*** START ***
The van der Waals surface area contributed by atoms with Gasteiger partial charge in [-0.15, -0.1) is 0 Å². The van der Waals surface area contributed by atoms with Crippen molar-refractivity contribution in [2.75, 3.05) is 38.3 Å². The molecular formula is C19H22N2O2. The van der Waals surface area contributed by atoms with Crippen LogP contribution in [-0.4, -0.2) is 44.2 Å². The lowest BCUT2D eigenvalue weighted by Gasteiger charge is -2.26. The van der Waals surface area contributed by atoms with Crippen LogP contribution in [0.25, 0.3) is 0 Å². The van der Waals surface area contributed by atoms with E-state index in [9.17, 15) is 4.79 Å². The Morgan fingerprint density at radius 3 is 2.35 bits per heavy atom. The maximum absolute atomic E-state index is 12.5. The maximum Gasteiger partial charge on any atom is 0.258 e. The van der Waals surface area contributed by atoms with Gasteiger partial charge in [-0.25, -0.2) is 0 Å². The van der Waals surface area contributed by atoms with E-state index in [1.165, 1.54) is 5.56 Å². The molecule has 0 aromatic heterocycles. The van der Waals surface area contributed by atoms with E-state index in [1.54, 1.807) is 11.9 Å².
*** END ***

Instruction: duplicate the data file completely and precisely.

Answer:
The van der Waals surface area contributed by atoms with Gasteiger partial charge in [-0.15, -0.1) is 0 Å². The van der Waals surface area contributed by atoms with Crippen molar-refractivity contribution in [2.75, 3.05) is 38.3 Å². The molecular formula is C19H22N2O2. The van der Waals surface area contributed by atoms with Crippen LogP contribution in [-0.4, -0.2) is 44.2 Å². The lowest BCUT2D eigenvalue weighted by Gasteiger charge is -2.26. The van der Waals surface area contributed by atoms with Crippen LogP contribution in [0.25, 0.3) is 0 Å². The van der Waals surface area contributed by atoms with E-state index in [9.17, 15) is 4.79 Å². The Morgan fingerprint density at radius 3 is 2.35 bits per heavy atom. The maximum absolute atomic E-state index is 12.5. The maximum Gasteiger partial charge on any atom is 0.258 e. The van der Waals surface area contributed by atoms with Gasteiger partial charge in [-0.25, -0.2) is 0 Å². The van der Waals surface area contributed by atoms with E-state index in [1.165, 1.54) is 5.56 Å². The molecule has 0 aromatic heterocycles. The van der Waals surface area contributed by atoms with E-state index in [1.54, 1.807) is 11.9 Å².